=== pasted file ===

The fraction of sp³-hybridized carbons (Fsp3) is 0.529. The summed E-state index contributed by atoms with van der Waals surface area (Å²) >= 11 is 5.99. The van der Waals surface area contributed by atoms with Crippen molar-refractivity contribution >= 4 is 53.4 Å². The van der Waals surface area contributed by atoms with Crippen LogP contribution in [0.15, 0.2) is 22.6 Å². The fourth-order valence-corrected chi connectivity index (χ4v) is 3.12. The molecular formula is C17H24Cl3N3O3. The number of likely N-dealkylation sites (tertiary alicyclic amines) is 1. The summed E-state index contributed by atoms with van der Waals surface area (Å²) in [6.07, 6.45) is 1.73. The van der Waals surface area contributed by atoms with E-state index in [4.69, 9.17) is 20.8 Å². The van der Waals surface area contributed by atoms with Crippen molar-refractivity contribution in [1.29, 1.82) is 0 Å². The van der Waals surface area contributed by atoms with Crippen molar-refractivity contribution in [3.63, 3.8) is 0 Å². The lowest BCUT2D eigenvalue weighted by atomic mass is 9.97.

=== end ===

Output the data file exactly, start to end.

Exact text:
The fraction of sp³-hybridized carbons (Fsp3) is 0.529. The summed E-state index contributed by atoms with van der Waals surface area (Å²) >= 11 is 5.99. The van der Waals surface area contributed by atoms with Crippen molar-refractivity contribution >= 4 is 53.4 Å². The van der Waals surface area contributed by atoms with Crippen LogP contribution in [0.15, 0.2) is 22.6 Å². The fourth-order valence-corrected chi connectivity index (χ4v) is 3.12. The molecular formula is C17H24Cl3N3O3. The number of likely N-dealkylation sites (tertiary alicyclic amines) is 1. The summed E-state index contributed by atoms with van der Waals surface area (Å²) in [6.07, 6.45) is 1.73. The van der Waals surface area contributed by atoms with E-state index in [4.69, 9.17) is 20.8 Å². The van der Waals surface area contributed by atoms with Crippen molar-refractivity contribution in [1.29, 1.82) is 0 Å². The van der Waals surface area contributed by atoms with Crippen molar-refractivity contribution in [3.63, 3.8) is 0 Å². The lowest BCUT2D eigenvalue weighted by atomic mass is 9.97.